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UK may start vaccinating young people in hotspots to combat spread of variant found in India

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Growing concerns over the spread of the coronavirus variant first identified in India may force the United Kingdom to tweak its Covid-19 vaccination program to prioritize people in the most affected areas, a top health official said Friday.

Data released by Public Health England (PHE) on Thursday showed the number of confirmed cases of the B.1.617.2 variant in the UK has more than doubled in just a week, rising from 520 to 1,313 infections. The vast majority of cases were identified in England, with only a handful occurring in Scotland, Wales and Northern Ireland.

UK Vaccine Minister Nadhim Zahawi said the country would “flex” its vaccine rollout in response to the growth of the variant. Younger people in certain areas, such as parts of northwest England and London, could be vaccinated sooner than scheduled, and officials could also shorten the time gap between first and second shots, Zahawi said.

“There are concerns in areas like Bolton and Formby and of course parts of London that the B.1.617.2 variant … could be more infectious,” Zahawi told British broadcaster Sky News. He added that the government wouldn’t rule anything out “in terms of whatever action we take regionally or nationally.”

“We have been doing some work on multi-generational households where we vaccinate the whole household, over-18s, and of course the older groups who are already eligible,” Zahawi said. “Or bringing forward the second dose, we look at all of that and be guided by the clinicians as to what we do on that.”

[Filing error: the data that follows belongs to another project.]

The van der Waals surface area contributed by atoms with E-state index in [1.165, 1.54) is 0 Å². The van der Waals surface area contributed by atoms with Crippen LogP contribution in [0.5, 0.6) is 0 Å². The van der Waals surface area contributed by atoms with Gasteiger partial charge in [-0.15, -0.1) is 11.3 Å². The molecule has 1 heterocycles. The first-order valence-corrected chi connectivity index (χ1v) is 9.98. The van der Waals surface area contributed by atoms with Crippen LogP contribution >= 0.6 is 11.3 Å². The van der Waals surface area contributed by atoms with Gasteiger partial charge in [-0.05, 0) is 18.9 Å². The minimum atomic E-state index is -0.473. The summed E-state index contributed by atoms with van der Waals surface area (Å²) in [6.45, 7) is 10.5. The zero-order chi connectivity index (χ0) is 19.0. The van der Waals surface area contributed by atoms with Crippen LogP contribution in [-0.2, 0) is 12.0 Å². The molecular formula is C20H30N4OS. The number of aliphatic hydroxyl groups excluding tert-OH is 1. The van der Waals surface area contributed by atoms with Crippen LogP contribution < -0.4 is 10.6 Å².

The Indian strain was named a “variant of concern” in the UK last week. That designation is used for virus strains that are more transmissible, cause more severe disease, fail to respond to treatment, evade immune response or fail to be diagnosed by standard tests. In the case of B.1.617.2, PHE has said that the only indications so far are that the strain is more transmissible.

“There is currently insufficient evidence to indicate that any of the variants recently detected in India cause more severe disease or render the vaccines currently deployed any less effective,” the health body said in a statement.

As of Friday, B.1.617.2 was the second most common variant in new cases in the UK, after the B.1.1.7 strain. This variant was first identified in southeast England last year and went on to become dominant in the UK, across Europe and in the United States.

Current measures taken against the Indian strain in the UK include mobile testing, door-to-door testing and vaccine buses, PHE said in a statement on Thursday.

Prime Minister Boris Johnson admitted Thursday that his government was “anxious” about the new variant. Its scientific advisers met that day to discuss the strain, amid growing concerns it could jeopardize England’s plan to lift all legal limits on social contact from June 21.

The government said that the next stage of the opening-up plan — to ease most social distancing rules in England on Monday — remains in place, as the country’s vaccination program continues.

Wales, however, has decided to pause the easing because of the spread of the variant. Welsh First Minister Mark Drakeford told Sky News that while indoor dining would reopen as planned on May 17, authorities had previously been considering lifting additional restrictions. They have now decided to hold off.

More than two-thirds of all adults in the UK have received at least one dose of the vaccine, with more than a third now fully vaccinated. Analysis by PHE released on Friday showed that the vaccination program prevented 11,700 deaths among people aged 60 and older in England up to the end of April.

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